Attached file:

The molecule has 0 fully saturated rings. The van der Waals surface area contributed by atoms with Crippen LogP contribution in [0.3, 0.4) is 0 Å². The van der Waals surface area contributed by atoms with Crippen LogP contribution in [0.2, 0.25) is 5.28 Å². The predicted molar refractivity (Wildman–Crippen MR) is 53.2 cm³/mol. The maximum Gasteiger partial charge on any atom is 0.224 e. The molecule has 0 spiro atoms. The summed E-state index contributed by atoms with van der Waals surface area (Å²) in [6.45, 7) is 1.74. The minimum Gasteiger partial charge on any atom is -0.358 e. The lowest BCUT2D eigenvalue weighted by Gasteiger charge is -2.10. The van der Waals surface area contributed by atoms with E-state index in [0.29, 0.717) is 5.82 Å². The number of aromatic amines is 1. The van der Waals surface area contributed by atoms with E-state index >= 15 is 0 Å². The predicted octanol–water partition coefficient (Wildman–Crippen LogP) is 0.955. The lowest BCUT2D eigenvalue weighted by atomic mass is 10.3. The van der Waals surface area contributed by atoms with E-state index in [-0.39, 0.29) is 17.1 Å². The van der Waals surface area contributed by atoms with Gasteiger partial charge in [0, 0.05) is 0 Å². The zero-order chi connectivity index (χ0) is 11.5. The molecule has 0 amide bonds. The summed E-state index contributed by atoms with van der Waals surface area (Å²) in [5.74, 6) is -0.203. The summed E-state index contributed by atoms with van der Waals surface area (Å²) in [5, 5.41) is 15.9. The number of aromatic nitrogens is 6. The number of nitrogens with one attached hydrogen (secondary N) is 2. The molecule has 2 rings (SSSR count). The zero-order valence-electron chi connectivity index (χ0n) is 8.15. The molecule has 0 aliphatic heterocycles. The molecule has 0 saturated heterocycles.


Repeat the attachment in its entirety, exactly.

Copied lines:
The molecule has 0 fully saturated rings. The van der Waals surface area contributed by atoms with Crippen LogP contribution in [0.3, 0.4) is 0 Å². The van der Waals surface area contributed by atoms with Crippen LogP contribution in [0.2, 0.25) is 5.28 Å². The predicted molar refractivity (Wildman–Crippen MR) is 53.2 cm³/mol. The maximum Gasteiger partial charge on any atom is 0.224 e. The molecule has 0 spiro atoms. The summed E-state index contributed by atoms with van der Waals surface area (Å²) in [6.45, 7) is 1.74. The minimum Gasteiger partial charge on any atom is -0.358 e. The lowest BCUT2D eigenvalue weighted by Gasteiger charge is -2.10. The van der Waals surface area contributed by atoms with E-state index in [0.29, 0.717) is 5.82 Å². The number of aromatic amines is 1. The van der Waals surface area contributed by atoms with E-state index >= 15 is 0 Å². The predicted octanol–water partition coefficient (Wildman–Crippen LogP) is 0.955. The lowest BCUT2D eigenvalue weighted by atomic mass is 10.3. The van der Waals surface area contributed by atoms with E-state index in [-0.39, 0.29) is 17.1 Å². The van der Waals surface area contributed by atoms with Gasteiger partial charge in [0, 0.05) is 0 Å². The zero-order chi connectivity index (χ0) is 11.5. The molecule has 0 amide bonds. The summed E-state index contributed by atoms with van der Waals surface area (Å²) in [5.74, 6) is -0.203. The summed E-state index contributed by atoms with van der Waals surface area (Å²) in [5, 5.41) is 15.9. The number of aromatic nitrogens is 6. The number of nitrogens with one attached hydrogen (secondary N) is 2. The molecule has 2 rings (SSSR count). The zero-order valence-electron chi connectivity index (χ0n) is 8.15. The molecule has 0 aliphatic heterocycles. The molecule has 0 saturated heterocycles.